Let’s face it, there’s no escape from aging, and with it often comes hearing loss. Sure, coloring your hair may make you look younger, but it doesn’t really change your age. But you might not know that several treatable health conditions have also been related to hearing loss. Here’s a look at some examples, #2 may come as a surprise.
1. Diabetes can impact your hearing
So it’s pretty well established that diabetes is linked to a higher risk of hearing loss. But why would diabetes give you a higher risk of experiencing hearing loss? Science is at somewhat of a loss here. Diabetes is connected to a wide range of health problems, and in particular, can cause physical harm to the eyes, kidneys, and extremities. One theory is that the condition may impact the ears in a similar way, destroying blood vessels in the inner ear. But it could also be connected to general health management. A 2015 study discovered that people with neglected diabetes had worse results than individuals who were treating and managing their diabetes. If you are worried that you may be prediabetic or have overlooked diabetes, it’s essential to speak to a physician and get your blood sugar examined. And, it’s a good plan to contact us if you think your hearing might be compromised.
2. Danger of hearing loss associated falls goes up
Why would having difficulty hearing cause a fall? Though our ears play an important role in helping us balance, there are other reasons why hearing loss could get you down (in this case, very literally). Participants with hearing loss who have taken a fall were the participants of a recent study. The study didn’t detail the cause of the falls but it did conjecture that missing important sounds, such as a car honking, could be a big part of the cause. But it could also go the other way, if difficulty hearing means you’re paying more attention to sounds than to your environment, it could be easy to trip and fall. Fortunately, your danger of experiencing a fall is reduced by getting your hearing loss treated.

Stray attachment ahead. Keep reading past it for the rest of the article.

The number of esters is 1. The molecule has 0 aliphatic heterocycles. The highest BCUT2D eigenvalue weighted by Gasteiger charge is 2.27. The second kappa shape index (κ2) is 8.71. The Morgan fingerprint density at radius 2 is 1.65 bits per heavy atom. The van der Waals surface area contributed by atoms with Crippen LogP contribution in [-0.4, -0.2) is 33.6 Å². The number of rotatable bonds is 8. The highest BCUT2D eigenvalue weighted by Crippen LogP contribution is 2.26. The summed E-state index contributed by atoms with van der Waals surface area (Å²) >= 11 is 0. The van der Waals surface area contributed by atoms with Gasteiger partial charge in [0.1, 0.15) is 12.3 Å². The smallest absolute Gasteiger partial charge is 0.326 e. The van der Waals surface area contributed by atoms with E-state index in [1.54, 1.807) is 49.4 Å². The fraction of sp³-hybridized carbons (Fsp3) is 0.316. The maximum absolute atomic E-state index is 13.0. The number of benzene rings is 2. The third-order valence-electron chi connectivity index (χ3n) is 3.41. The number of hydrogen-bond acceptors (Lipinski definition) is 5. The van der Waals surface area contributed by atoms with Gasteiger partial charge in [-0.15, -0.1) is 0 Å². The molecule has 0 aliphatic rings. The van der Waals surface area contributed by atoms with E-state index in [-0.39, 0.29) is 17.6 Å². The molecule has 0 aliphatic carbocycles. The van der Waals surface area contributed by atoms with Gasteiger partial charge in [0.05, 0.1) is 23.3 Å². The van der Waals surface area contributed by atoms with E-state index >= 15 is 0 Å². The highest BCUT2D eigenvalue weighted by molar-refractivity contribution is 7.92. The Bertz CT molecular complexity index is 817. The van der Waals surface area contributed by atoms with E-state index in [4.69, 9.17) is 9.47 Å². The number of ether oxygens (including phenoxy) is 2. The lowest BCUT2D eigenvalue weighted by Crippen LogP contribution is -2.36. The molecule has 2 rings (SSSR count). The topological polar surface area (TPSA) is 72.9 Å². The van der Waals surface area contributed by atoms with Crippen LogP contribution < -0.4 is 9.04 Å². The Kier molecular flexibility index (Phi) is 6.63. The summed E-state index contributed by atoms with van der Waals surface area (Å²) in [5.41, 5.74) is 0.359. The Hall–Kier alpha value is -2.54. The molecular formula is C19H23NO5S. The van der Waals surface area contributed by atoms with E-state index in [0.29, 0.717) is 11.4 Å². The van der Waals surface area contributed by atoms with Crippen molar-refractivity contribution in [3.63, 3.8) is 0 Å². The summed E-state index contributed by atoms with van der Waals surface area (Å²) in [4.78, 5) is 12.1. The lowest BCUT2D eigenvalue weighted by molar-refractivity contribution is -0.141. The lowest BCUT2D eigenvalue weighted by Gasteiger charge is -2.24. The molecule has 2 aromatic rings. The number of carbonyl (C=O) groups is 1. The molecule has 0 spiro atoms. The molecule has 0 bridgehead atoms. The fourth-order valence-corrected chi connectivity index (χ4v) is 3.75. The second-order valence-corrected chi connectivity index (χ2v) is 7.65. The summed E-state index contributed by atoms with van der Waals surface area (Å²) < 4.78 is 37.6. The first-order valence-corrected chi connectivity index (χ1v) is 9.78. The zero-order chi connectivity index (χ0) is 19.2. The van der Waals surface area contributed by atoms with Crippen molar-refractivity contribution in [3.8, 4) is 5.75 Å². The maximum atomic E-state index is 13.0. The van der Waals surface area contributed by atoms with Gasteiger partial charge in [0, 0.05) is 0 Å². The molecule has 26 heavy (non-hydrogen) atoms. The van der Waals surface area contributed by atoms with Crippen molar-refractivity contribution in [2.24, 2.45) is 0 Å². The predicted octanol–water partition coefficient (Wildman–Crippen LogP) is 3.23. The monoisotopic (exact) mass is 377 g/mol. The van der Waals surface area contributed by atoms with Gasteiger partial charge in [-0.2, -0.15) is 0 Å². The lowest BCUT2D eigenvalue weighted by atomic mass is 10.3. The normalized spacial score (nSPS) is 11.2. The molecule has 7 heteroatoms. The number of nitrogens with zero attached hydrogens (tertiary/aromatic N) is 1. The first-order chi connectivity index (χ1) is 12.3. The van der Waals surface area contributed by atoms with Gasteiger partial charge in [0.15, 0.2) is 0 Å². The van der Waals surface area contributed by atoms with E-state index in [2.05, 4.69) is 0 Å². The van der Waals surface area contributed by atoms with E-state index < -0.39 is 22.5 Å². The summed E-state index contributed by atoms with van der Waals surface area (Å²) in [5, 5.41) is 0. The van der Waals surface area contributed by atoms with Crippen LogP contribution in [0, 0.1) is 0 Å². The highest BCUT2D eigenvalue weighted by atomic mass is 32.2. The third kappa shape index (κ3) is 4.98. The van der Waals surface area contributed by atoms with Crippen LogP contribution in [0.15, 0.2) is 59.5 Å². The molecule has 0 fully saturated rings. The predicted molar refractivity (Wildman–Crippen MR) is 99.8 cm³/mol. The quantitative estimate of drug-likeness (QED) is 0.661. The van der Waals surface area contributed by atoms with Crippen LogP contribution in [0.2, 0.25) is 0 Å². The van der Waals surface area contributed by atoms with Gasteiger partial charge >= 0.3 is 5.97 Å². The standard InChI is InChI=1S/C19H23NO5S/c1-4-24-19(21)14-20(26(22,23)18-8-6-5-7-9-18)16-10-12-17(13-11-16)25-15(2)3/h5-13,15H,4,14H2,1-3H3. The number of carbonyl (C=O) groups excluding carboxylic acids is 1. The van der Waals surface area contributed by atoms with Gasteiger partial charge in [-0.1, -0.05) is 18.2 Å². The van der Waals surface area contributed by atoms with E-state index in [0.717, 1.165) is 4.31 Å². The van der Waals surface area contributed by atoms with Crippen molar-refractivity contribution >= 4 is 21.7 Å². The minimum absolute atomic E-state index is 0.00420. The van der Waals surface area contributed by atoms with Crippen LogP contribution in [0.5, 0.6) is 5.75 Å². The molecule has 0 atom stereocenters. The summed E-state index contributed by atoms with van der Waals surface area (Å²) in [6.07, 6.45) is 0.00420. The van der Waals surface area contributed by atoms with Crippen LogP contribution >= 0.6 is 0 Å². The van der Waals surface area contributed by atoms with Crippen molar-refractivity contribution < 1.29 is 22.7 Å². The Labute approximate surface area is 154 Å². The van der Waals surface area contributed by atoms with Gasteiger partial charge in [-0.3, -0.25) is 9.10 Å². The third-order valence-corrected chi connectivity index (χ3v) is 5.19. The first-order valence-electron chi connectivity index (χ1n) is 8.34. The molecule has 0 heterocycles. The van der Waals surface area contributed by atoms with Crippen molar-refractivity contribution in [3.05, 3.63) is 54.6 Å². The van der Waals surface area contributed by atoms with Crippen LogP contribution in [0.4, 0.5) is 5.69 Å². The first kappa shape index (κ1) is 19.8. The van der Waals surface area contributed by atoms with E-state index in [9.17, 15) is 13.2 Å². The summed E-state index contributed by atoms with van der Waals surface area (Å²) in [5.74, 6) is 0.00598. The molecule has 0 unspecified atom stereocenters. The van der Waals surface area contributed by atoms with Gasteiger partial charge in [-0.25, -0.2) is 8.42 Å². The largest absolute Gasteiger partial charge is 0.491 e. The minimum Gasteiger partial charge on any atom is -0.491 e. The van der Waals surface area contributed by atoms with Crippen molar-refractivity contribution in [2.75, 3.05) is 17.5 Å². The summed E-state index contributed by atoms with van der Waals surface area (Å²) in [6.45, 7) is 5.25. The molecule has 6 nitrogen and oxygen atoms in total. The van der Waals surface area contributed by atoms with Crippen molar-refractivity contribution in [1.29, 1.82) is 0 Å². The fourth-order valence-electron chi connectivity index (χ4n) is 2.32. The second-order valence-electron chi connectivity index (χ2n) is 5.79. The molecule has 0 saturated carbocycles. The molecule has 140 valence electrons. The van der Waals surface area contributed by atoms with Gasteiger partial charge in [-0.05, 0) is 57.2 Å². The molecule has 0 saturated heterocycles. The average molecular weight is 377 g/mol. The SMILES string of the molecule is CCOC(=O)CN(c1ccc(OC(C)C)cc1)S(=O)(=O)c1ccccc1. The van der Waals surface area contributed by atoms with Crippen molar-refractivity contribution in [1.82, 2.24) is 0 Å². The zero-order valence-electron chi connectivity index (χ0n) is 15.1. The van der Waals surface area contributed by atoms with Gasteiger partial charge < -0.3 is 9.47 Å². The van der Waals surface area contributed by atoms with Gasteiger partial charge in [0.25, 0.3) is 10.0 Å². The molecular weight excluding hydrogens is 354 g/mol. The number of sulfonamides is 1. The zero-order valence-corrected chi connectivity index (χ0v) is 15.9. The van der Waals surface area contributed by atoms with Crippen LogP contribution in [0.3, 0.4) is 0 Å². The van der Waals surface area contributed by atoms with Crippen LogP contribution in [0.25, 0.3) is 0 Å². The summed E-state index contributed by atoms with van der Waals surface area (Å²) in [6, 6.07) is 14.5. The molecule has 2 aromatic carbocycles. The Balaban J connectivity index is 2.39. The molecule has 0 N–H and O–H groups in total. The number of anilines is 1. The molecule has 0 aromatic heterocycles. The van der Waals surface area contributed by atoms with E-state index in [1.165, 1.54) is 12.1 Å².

3. Safeguard your hearing by managing high blood pressure
Numerous studies have shown that hearing loss is linked to high blood pressure, and some have discovered that high blood pressure might actually accelerate age-related hearing loss. Clearly, this is not the kind of reassuring news that makes your blood pressure drop. But it’s a link that’s been found fairly consistently, even when controlling for variables such as noise exposure and whether you’re a smoker. (You should never smoke!) Gender appears to be the only significant variable: If you’re a male, the connection between high blood pressure and hearing loss is even stronger.
Your ears have a very close relation to your circulatory system. Along with the many tiny blood vessels inside your ear, two of the body’s main arteries go right by it. This is one reason why people with high blood pressure frequently suffer from tinnitus, the pulsing they’re hearing is actually their own blood pumping. That’s why this type of tinnitus is known as pulsatile tinnitus; you hear your pulse. But high blood pressure could also potentially result in physical damage to your ears, that’s the main theory as to why it would hasten hearing loss. Every beat of your heart will have more force if it’s pumping blood harder. The small arteries in your ears could possibly be harmed as a result. High blood pressure can be managed through both lifestyle improvements and medical treatments. But if you think you’re experiencing hearing loss, even if you believe you’re not old enough for the age-related stuff, it’s a good move to consult with us.
4. Hearing loss and cognitive decline
Even though a powerful link between mental decline and hearing loss has been well established, scientists are still not altogether sure what the connection is. A prevalent idea is that having difficulty hearing can cause people to avoid social situations and that social withdrawal, and lack of cognitive stimulation, can be debilitating. The stress of hearing loss overloading the brain is another theory. In other words, because your brain is putting so much energy into comprehending the sounds around you, you may not have much energy left for remembering things like where you put your keys. Preserving social ties and doing crosswords or “brain games” could be helpful, but so can treating hearing loss. If you’re able to hear well, social scenarios are easier to deal with, and you’ll be able to focus on the essential stuff instead of attempting to figure out what somebody just said.
Schedule an appointment with us right away if you suspect you might be experiencing hearing loss.